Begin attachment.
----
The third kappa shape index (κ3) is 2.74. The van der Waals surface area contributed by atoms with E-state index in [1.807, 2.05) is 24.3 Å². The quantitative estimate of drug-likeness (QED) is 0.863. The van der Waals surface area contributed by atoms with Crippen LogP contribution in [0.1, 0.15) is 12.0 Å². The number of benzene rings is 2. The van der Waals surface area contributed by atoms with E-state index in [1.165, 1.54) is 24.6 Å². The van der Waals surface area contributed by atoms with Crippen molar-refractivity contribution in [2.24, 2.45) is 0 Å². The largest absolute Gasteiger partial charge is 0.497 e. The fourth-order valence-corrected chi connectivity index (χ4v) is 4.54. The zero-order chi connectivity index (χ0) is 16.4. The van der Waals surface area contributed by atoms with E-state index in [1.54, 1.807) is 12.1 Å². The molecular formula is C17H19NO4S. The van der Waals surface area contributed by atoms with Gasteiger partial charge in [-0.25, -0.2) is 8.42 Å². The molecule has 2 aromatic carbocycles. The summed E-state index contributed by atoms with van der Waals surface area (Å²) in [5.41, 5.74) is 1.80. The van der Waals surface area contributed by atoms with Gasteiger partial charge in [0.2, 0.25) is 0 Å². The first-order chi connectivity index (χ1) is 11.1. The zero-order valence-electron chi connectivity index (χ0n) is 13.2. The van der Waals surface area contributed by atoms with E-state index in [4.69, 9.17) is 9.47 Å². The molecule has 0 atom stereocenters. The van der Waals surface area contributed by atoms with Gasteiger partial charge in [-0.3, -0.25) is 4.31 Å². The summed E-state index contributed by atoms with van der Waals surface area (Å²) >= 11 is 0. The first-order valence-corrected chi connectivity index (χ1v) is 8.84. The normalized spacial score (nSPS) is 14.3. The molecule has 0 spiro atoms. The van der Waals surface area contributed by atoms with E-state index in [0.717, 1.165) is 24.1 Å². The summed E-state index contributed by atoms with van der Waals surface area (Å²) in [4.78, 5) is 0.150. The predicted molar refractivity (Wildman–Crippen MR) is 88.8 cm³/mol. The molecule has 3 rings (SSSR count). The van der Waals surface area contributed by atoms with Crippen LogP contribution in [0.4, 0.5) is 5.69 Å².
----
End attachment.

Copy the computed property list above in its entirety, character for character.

The third kappa shape index (κ3) is 2.74. The van der Waals surface area contributed by atoms with E-state index in [1.807, 2.05) is 24.3 Å². The quantitative estimate of drug-likeness (QED) is 0.863. The van der Waals surface area contributed by atoms with Crippen LogP contribution in [0.1, 0.15) is 12.0 Å². The number of benzene rings is 2. The van der Waals surface area contributed by atoms with E-state index in [1.165, 1.54) is 24.6 Å². The van der Waals surface area contributed by atoms with Crippen molar-refractivity contribution in [2.24, 2.45) is 0 Å². The largest absolute Gasteiger partial charge is 0.497 e. The fourth-order valence-corrected chi connectivity index (χ4v) is 4.54. The zero-order chi connectivity index (χ0) is 16.4. The van der Waals surface area contributed by atoms with E-state index in [1.54, 1.807) is 12.1 Å². The molecular formula is C17H19NO4S. The van der Waals surface area contributed by atoms with Gasteiger partial charge in [-0.25, -0.2) is 8.42 Å². The molecule has 2 aromatic carbocycles. The summed E-state index contributed by atoms with van der Waals surface area (Å²) in [5.41, 5.74) is 1.80. The van der Waals surface area contributed by atoms with Gasteiger partial charge in [0.2, 0.25) is 0 Å². The first-order chi connectivity index (χ1) is 11.1. The zero-order valence-electron chi connectivity index (χ0n) is 13.2. The van der Waals surface area contributed by atoms with E-state index in [4.69, 9.17) is 9.47 Å². The molecule has 0 atom stereocenters. The van der Waals surface area contributed by atoms with Gasteiger partial charge in [-0.3, -0.25) is 4.31 Å². The summed E-state index contributed by atoms with van der Waals surface area (Å²) >= 11 is 0. The first-order valence-corrected chi connectivity index (χ1v) is 8.84. The normalized spacial score (nSPS) is 14.3. The molecule has 0 spiro atoms. The van der Waals surface area contributed by atoms with E-state index in [0.717, 1.165) is 24.1 Å². The summed E-state index contributed by atoms with van der Waals surface area (Å²) in [4.78, 5) is 0.150. The predicted molar refractivity (Wildman–Crippen MR) is 88.8 cm³/mol. The molecule has 3 rings (SSSR count). The van der Waals surface area contributed by atoms with Crippen LogP contribution in [0.4, 0.5) is 5.69 Å².